Whether as a liberal paradise, a “hello-goodbye tinsel town” or even, as Virginia Woolf sniffed, “a love corner for slugs”, Brighton rarely fails to make an impression on people.

The city has attracted the attention of some of our most famous writers, artists and other prominent figures over the years, many of whom recorded their thoughts in journals.

The earliest was by a Samuel Pepys, who would go on to become the most famous diarist in history, writing in 1660 about the future Charles II, who, during his escape from England, spent a night in The George Inn in Brighton.

A century later, Walter Scott, author of Ivanhoe and Rob Roy, called Brighton “a city of loiterers and invalids – a Vanity Fair for piping, dancing of bears, and for the feats of Mr Punch”.

A John Croker gave an opinion on the new Brighton Pavilion in the 1800s, writing that: “The music room is most splendid but I think the other [the dining room] handsomer. They are both too handsome for Brighton, and in an excessive degree too fine for the extent of His Royal Highness’s premises… it is, I think, an absurd waste of money and will be a ruin in half a century or sooner.”

Woolf, as mentioned, had mixed feelings about the city, on the one hand finding a visit “added a pound of pleasure to life” and on the other, lamenting the inhabitants.

These are just a few of the views collated in Paul Lyons’ Brighton In Diaries, a book he describes as “a collection of cameos of people, famous and ordinary, young and old, serious and cynical, but with Brighton always setting the scene; like a play, perhaps, in which, despite a medley of brilliant actors and a plot full of intriguing storylines, it is the set, the backdrop, that really steals the show.”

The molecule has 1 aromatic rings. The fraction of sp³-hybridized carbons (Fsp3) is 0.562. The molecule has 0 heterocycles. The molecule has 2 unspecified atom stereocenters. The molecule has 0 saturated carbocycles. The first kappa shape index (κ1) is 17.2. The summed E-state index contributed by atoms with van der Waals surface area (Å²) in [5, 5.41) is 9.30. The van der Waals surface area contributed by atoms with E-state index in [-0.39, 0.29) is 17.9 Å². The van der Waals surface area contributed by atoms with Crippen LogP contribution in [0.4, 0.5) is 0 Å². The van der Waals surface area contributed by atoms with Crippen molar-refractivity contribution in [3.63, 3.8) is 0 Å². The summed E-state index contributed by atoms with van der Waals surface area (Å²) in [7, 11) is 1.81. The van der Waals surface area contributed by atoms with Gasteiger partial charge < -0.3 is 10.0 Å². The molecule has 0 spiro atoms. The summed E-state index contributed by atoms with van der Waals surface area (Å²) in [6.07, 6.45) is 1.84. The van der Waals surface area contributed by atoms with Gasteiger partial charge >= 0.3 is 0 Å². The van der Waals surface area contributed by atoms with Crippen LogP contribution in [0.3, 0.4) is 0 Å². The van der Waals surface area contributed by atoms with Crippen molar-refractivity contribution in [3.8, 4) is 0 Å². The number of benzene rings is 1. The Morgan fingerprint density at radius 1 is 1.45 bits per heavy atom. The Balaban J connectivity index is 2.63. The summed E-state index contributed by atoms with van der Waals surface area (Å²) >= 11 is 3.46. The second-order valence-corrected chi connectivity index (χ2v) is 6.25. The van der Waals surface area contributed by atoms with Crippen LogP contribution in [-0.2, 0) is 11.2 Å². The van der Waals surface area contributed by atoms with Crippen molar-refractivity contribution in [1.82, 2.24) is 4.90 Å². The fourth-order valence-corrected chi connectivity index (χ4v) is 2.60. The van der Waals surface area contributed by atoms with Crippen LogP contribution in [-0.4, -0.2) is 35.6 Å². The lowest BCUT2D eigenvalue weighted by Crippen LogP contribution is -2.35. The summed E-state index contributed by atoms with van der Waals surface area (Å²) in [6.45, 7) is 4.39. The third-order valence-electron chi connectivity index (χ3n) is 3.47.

Lyons, of Shaftesbury Road, has long been fascinated by diaries; several years ago he founded the Diary Junction blog, which highlights interesting diaries with a topical bent. He’s also published many of his own diaries online.

“I think the fascination is because diaries are written there and then,” he explains.

“They open up a moment in time when the diarist is actually there. And they’re someone’s immediate thoughts. A lot of diaries are written for publication of course, but a lot of the more interesting ones are those where they weren’t, and you get people’s real feelings rather than their manufactured public image.”

Some of the most engaging diary excerpts in Lyons’s book come from such sources. Des Marshall’s 1990s diaries were eventually published – and even turned into a play (The Journal Of An Urban Robinson Crusoe) – but they weren’t written for that purpose.

They offer a candid and often moving description of a man struggling to get to grips with some of the less appealing aspects of Brighton life. He believed there should be a guide written on how to survive the place: “I believe Brighton has more disturbed people in relation to the size of the population than any other town in the country.

There’s a sort of unreality about the town.

It’s too frivolous.

People don’t really listen to each other.

They seem very excited and distracted.